“My brother hit me and I haven’t told my parents. I don’t want to see him ever again — but I’m afraid I’ll have to.”
In the glow of the fire, you could see our eyes glaze. We sipped, almost in unison.
“People keep disappearing from my life. I think I’m incapable of being loved.”
Fanning flames, giving up their escape, slowly caved to the wind. Crawled back to the ashen wood.
Nobody said anything else. Chirps echoed behind us.
Eventually, the fire died. In silence and with empty flasks, we made our way to Asterix and Obelix. To the tent, where we packed in like logs. We stared up at the canvas with darkness all around until slowly, silently, we fell asleep.
The next day, we spoke very little. We had more PB&Js for breakfast, along with some tea. And while the sun was high in the sky and the day relatively warm, we each hiked out in separate directions.
I ended up in a thicket of gnarled trees. I stood in the center and looked up, tracking the piney digits of each glorious evergreen stretch higher and higher, reaching for something, anything. I felt like an interloper at first — small, out of place. But after a few minutes of quiet — nothing in that still and natural world rejecting my different-ness — I began to feel a sense of peace. As though, however alone and ignored in my adopted thicket, I had freedom to let my self-awareness fade and explore what all the trees were trained on: the up, above, and beyond.
I can’t tell you what time I made it back to the tent. Light was fading already. The others slowly made their way back after me and we worked together to build another fire. This one was the most important: the opportunity not to unburden but to burn what didn’t serve us. We each brought something to incinerate — something of deep emotional importance. As the ritual went, when we tossed this thing into the fire, we tossed our burdens with it. Out and off with the pain, the anxiety, the ache. Onward, just a little lighter.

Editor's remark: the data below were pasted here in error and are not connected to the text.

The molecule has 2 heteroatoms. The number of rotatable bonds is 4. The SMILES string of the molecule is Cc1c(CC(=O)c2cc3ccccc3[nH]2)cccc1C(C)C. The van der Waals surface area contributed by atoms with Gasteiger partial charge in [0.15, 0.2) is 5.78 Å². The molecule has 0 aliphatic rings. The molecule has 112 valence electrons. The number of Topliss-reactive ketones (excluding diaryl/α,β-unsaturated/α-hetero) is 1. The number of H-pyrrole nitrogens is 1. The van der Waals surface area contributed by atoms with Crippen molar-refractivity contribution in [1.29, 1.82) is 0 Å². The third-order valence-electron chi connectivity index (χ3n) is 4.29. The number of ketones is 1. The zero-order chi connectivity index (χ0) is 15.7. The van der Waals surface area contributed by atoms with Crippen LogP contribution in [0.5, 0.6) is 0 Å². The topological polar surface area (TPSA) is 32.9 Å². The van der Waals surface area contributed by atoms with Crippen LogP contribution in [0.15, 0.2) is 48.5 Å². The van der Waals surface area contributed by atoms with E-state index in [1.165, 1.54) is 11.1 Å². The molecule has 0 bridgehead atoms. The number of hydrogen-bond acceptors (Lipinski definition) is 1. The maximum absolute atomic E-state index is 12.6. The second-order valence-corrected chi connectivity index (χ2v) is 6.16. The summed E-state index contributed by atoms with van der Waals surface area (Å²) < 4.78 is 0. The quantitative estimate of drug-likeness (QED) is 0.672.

The wind was worse that night. Not just cold, but incessant — like an invisible cat of nine tails, whipping across the plains. We were determined to light our fire, to see our ritual through to its end. But the fire wouldn’t catch. It would glow with bright orange efforts for a few short minutes, then the wind would extinguish it.
This went on for hours. The four of us — standing in a circle around the pyre, clutching our emotional baggage — each took a pass at lighting. Round and round the circle we went. We must have tried half a dozen times each. Our hands were red from the cold. We shivered. But we held our ground.
For a while, anyway. Until one of us knelt down by the base of the wood, teepeed neatly above a mess of twigs, and tucked a one-eyed quilted bear into a spot between the logs. Slowly, we followed his lead, somehow understanding this was our purge — the only way to unburden. If the fire wouldn’t light, we’d leave it all for the wind.
When it was over, we stood for a moment around the unlit logs, eyeing our tainted talismans. One by one, we peeled away, back to the tent.
The sky was clear that final night, and the moon beat down on the walls of our tent. The wind kept up its racing, growing louder as we settled into night. You could hear a plaintive plea sweep the darkness, like the sound of a thousand aches lashing against the stones.
In the morning, we escaped that wilderness for home.